Faith – Grandma had a childlike faith. She did not question God, she just believed. She did not preach, she lived it. Her faith was unshakable.

Fierce – Not violent (though if pushed far enough by the fresh and sassy shenanigans of our brood of five, she could get plenty angry), but deeply determined and brave. Grandma forged ahead against plenty of odds.

Love – The greatest of all gifts, Grandma loved unconditionally, unquestionably, mercifully, generously, and gracefully.

Grandma's Story
Grandma was born in a two-room stone cottage. According to the records, she was born in 1893 to a farming family who occupied a two-room stone cottage; one room was for the family, the other for the animals.
Grandma's Home


Grandma left Ireland at about 18 years old. When we visited her family farm, one of our cousins explained as we walked along the bushes and fences that edged the farm, there were at one time “hedge” schools that Grandma may have attended. This was a “school” that might take place under cover in the shadow of the bushes in the rural areas of Ireland, especially for the Catholics of Northern Ireland who at one time did not have access to public education.

Cattle and Hedges

Moving amongst the rockyjumble of ruins that were once her home, we walked the very same rugged path Grandma would’ve traveled upon her departure from Ireland to the United States.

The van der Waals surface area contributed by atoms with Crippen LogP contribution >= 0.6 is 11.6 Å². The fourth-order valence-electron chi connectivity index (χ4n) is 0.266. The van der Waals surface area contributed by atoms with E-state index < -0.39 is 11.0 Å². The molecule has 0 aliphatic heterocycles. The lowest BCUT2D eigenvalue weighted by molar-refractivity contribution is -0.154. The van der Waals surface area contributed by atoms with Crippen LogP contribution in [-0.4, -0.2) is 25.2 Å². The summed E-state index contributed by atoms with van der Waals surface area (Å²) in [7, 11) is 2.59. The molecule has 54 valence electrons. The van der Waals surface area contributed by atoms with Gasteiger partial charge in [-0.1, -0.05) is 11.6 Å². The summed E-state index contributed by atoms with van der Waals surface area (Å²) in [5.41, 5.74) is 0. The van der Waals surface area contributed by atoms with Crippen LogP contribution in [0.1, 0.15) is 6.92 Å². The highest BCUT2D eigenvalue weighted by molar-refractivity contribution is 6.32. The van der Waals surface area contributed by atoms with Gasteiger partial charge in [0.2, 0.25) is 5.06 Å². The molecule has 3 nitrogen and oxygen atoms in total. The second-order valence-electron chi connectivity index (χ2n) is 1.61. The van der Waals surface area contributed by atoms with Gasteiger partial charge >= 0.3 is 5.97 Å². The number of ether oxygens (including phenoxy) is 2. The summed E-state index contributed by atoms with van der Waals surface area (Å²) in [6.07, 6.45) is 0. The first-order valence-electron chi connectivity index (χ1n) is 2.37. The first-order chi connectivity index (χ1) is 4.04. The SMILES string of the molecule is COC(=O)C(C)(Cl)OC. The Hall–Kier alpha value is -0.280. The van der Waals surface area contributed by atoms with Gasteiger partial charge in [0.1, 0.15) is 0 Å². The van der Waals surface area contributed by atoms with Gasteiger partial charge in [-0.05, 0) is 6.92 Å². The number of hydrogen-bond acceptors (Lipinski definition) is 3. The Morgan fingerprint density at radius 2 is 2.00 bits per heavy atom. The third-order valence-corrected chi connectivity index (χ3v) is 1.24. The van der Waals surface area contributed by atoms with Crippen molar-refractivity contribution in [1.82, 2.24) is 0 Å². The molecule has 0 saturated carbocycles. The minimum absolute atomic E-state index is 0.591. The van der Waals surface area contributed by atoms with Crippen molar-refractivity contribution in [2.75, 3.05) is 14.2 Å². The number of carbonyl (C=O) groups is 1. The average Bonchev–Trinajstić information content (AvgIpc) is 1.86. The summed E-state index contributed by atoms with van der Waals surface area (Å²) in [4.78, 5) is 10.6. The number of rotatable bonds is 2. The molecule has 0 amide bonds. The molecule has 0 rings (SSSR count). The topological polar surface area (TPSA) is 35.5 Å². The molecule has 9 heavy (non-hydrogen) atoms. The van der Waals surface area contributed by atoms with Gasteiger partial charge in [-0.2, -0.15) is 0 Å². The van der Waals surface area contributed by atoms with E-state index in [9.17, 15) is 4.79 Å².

She was given what was known as an “American Wake,” which meant friends and family gathered to say goodbye; to both celebrate and mourn the leaving of the young girl who would likely not return to her homeland ever againand she didn’t. The family and friends, after an evening of singing, storytelling, laughter, and tears would trod up the lane alongside the cart that would carry Grandma to the port, whereupon she would board a ship, and make the long journey to Ellis Island.

The Path Grandma Followed to America


Grandma joined her brother in Bayonne, NJ. He was an iceman, who delivered the huge chunks of ice that helped keep food from spoiling in the ice box, the precursor to our refrigerators. Oh there are so many tales to tellbut suffice it to say, Grandma did not have an easy life, yet she considered herself immeasurably blessed. She married Charles Edward Daly and they had a son, my dad, Charles Patrick, on December 14, 1930. They lived through the Depression, even became homeowners, but sadly lost their home when my grandfather died of pneumonia.

Grandma became a domestic and nanny. She and my dad moved into the back rooms of a doctor’s office, where Grandma worked as a caretaker (cleaning lady) and receptionist. And she continued in this line of work until she moved in with us, the Daly family, which consisted of Mom, Dad, and five children, ages 3 to 10, from 1966 till her death in 1973. I believe those may have been some of her very best years. She was proud beyond measure of the success Dad achieved, having once had to basically cry my upstart Dad back into the prep school he attended free as a “child of promise” and a potential priest.